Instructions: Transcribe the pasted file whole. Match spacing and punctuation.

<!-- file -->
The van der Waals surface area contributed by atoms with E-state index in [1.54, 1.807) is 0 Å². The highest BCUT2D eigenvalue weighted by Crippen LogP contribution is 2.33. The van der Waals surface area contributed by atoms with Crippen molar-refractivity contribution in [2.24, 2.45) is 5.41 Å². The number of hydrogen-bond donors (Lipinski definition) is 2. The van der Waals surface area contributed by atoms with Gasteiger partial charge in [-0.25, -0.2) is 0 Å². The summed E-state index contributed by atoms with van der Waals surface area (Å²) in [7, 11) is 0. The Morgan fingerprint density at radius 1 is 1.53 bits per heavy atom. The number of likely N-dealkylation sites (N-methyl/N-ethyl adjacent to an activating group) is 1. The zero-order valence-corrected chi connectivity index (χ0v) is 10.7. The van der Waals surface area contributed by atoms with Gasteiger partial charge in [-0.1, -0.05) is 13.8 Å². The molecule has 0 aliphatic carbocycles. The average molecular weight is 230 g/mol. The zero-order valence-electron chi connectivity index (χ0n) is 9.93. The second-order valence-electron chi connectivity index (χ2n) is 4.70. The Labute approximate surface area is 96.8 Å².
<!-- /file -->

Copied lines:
The van der Waals surface area contributed by atoms with E-state index in [1.54, 1.807) is 0 Å². The highest BCUT2D eigenvalue weighted by Crippen LogP contribution is 2.33. The van der Waals surface area contributed by atoms with Crippen molar-refractivity contribution in [2.24, 2.45) is 5.41 Å². The number of hydrogen-bond donors (Lipinski definition) is 2. The van der Waals surface area contributed by atoms with Gasteiger partial charge in [-0.25, -0.2) is 0 Å². The summed E-state index contributed by atoms with van der Waals surface area (Å²) in [7, 11) is 0. The Morgan fingerprint density at radius 1 is 1.53 bits per heavy atom. The number of likely N-dealkylation sites (N-methyl/N-ethyl adjacent to an activating group) is 1. The zero-order valence-corrected chi connectivity index (χ0v) is 10.7. The van der Waals surface area contributed by atoms with Gasteiger partial charge in [-0.1, -0.05) is 13.8 Å². The molecule has 0 aliphatic carbocycles. The average molecular weight is 230 g/mol. The zero-order valence-electron chi connectivity index (χ0n) is 9.93. The second-order valence-electron chi connectivity index (χ2n) is 4.70. The Labute approximate surface area is 96.8 Å².